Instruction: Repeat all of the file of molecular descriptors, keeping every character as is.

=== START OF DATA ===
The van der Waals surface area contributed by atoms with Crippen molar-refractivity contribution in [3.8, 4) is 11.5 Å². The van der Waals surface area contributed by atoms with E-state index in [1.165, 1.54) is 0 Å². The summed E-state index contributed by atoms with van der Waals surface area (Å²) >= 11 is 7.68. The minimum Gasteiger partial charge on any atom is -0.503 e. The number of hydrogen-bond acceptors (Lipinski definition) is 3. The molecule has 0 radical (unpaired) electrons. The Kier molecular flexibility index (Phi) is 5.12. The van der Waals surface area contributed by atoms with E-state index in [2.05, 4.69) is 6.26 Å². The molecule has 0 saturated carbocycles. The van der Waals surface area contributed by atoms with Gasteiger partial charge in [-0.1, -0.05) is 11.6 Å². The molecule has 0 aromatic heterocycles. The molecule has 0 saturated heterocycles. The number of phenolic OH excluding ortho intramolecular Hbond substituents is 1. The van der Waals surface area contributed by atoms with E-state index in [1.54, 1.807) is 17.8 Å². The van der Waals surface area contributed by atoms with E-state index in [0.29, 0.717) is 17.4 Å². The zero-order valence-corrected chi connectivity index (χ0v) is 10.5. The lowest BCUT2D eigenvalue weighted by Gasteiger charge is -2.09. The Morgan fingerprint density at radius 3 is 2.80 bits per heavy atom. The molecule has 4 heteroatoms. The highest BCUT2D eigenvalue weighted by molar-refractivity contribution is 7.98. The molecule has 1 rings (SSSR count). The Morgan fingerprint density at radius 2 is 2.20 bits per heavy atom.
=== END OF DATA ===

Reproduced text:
The van der Waals surface area contributed by atoms with Crippen molar-refractivity contribution in [3.8, 4) is 11.5 Å². The van der Waals surface area contributed by atoms with E-state index in [1.165, 1.54) is 0 Å². The summed E-state index contributed by atoms with van der Waals surface area (Å²) >= 11 is 7.68. The minimum Gasteiger partial charge on any atom is -0.503 e. The number of hydrogen-bond acceptors (Lipinski definition) is 3. The molecule has 0 radical (unpaired) electrons. The Kier molecular flexibility index (Phi) is 5.12. The van der Waals surface area contributed by atoms with E-state index in [2.05, 4.69) is 6.26 Å². The molecule has 0 saturated carbocycles. The van der Waals surface area contributed by atoms with Gasteiger partial charge in [-0.1, -0.05) is 11.6 Å². The molecule has 0 aromatic heterocycles. The molecule has 0 saturated heterocycles. The number of phenolic OH excluding ortho intramolecular Hbond substituents is 1. The van der Waals surface area contributed by atoms with E-state index in [1.54, 1.807) is 17.8 Å². The van der Waals surface area contributed by atoms with E-state index in [0.29, 0.717) is 17.4 Å². The zero-order valence-corrected chi connectivity index (χ0v) is 10.5. The lowest BCUT2D eigenvalue weighted by Gasteiger charge is -2.09. The Morgan fingerprint density at radius 3 is 2.80 bits per heavy atom. The molecule has 4 heteroatoms. The highest BCUT2D eigenvalue weighted by molar-refractivity contribution is 7.98. The molecule has 1 rings (SSSR count). The Morgan fingerprint density at radius 2 is 2.20 bits per heavy atom.